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Nanocenter a giant leap in state’s high-skills strategy

Silicon carbide leader Cree, Inc. announced it will open the worlds largest facility in upstate New York.

The $1 billion Marcy Nanocenter will be built on the SUNY Polytechnic Institute campus near Utica.

It will create over 600 full-time highly-skilled technician and engineering positions creating faster, smaller, lighter, more powerful advances in energy efficiency

Photo by Diana Robinson/ Flickr
Photo by Diana Robinson/ Flickr

“This partnership is vital to strengthening the research and scientific assets that New York State needs today to attract the high-tech industries and jobs of tomorrow,” said Governor Andrew Cuomo of the state’s partnership with Cree.

This is a crucial step in cultivating the advanced manufacturing infrastructure of New York State, growing the upstate economy and transforming the future of the Mohawk Valley.

The effort helps to develop an advanced manufacturing-oriented workforce development initiative across the SUNY system to prepare a 21st century workforce for the long-term, high-quality employment and advancement opportunities the new facility will present.

The $1 billion Marcy Nanocenter will be built on the SUNY Polytechnic Institute campus near Utica.

Over six years, Cree will invest at least $1 billion through the construction of a state-of-the-art, highly automated silicon carbide fabrication and the installation of newly acquired and relocated machinery and equipment in Marcy. As the utilization of the silicon carbide fab’ grows, Cree will seek to fit-out and equip the fab.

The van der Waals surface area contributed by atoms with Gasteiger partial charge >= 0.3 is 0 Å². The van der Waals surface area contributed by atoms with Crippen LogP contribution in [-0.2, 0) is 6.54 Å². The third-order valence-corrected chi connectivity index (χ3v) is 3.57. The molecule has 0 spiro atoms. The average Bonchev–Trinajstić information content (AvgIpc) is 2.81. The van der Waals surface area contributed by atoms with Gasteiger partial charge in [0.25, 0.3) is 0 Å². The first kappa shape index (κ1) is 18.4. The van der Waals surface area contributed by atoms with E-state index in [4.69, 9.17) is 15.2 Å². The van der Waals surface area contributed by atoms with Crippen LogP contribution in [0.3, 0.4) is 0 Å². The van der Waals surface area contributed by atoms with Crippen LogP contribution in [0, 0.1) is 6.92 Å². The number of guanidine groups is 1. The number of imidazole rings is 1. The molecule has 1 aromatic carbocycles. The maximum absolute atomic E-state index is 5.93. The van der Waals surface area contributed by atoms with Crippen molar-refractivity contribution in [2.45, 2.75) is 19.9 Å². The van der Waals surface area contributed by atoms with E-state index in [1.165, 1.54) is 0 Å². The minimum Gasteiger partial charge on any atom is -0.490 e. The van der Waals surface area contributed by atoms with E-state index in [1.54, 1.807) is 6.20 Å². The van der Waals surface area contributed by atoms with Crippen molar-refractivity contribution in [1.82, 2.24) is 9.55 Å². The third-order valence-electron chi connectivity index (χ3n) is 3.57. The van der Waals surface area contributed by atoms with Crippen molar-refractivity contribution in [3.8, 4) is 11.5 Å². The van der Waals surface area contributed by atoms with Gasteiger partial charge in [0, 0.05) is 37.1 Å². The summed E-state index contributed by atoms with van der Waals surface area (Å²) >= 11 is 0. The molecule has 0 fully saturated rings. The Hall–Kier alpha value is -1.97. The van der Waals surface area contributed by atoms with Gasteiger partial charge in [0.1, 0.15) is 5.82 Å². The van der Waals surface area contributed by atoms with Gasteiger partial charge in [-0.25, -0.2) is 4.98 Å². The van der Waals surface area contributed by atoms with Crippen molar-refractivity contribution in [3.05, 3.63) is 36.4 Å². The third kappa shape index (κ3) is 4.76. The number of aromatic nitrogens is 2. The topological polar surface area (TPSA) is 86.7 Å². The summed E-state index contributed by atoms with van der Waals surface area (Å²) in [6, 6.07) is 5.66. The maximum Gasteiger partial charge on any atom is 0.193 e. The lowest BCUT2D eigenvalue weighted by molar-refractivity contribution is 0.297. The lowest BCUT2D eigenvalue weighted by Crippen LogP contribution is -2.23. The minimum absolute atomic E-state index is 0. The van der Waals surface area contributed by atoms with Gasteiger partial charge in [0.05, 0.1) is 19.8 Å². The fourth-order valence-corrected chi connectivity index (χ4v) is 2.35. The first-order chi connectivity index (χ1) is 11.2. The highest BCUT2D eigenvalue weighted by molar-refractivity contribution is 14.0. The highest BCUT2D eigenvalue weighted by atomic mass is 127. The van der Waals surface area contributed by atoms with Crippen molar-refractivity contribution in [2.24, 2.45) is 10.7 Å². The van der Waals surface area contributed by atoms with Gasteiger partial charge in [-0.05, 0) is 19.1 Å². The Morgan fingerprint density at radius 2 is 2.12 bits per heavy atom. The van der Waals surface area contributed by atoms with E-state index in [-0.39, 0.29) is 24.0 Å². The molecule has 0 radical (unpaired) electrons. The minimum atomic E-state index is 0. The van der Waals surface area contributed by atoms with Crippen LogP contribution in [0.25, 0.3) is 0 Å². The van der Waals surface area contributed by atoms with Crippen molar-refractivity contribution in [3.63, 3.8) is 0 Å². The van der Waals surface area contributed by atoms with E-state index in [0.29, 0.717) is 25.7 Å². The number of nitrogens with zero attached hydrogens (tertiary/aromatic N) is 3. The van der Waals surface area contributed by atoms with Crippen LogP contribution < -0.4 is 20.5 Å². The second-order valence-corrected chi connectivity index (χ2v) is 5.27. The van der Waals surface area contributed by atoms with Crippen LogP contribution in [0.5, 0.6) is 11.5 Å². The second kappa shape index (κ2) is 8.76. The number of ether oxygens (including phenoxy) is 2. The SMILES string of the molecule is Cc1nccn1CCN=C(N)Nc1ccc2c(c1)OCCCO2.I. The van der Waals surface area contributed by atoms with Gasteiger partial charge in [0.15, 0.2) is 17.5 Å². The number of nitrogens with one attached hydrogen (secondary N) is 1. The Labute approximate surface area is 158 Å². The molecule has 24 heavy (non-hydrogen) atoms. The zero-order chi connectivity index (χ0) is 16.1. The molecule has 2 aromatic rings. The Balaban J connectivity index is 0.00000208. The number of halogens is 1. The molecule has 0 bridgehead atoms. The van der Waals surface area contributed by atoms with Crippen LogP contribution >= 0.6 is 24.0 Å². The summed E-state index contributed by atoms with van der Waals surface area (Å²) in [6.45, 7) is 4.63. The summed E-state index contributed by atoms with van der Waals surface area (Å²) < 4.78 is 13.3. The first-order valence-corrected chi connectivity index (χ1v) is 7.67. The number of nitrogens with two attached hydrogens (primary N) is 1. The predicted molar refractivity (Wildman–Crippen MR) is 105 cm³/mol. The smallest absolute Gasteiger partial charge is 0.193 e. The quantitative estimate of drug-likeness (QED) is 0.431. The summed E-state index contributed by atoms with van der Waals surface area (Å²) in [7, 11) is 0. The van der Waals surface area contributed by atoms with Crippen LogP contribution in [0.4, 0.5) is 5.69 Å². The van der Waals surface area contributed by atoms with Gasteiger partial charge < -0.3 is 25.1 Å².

New York State will provide $500 million in performance-based, capital grants from Empire State Development to reimburse a portion of Cree’s costs of fitting out the new facility and acquiring and installing machinery and equipment, as well as $1 million in Excelsior Jobs tax credits.

During construction of the Marcy fab, which Cree has agreed to perform subject to prevailing wage requirements, Cree will also lease space on the SUNY Poly campus in Albany.

In addition to the more than 600 direct jobs to be created within eight years, the project is estimated to generate approximately 570 indirect jobs and over $4.3 billion in total statewide economic impact over the next 20 years.

Silicon carbide is at the core of helping to power high-growth markets, such as the move from internal combustion engines to electric vehicles (EVs) and the rollout of ultrafast 5G networks. Silicon carbide-based power electronic devices offer significant efficiency, reliability and performance.

For applications like EVs, this enables greater system efficiencies that result in electric cars with longer range and faster charging, while reducing cost, lowering weight and conserving space.

Mohawk Valley EDGE, which has been instrumental in transforming the Marcy Nanocenter property into a “shovel-ready” site that meets the highest semiconductor standards while also aggressively marketing the site, will sublease the parcel to Cree under a 49-year lease.

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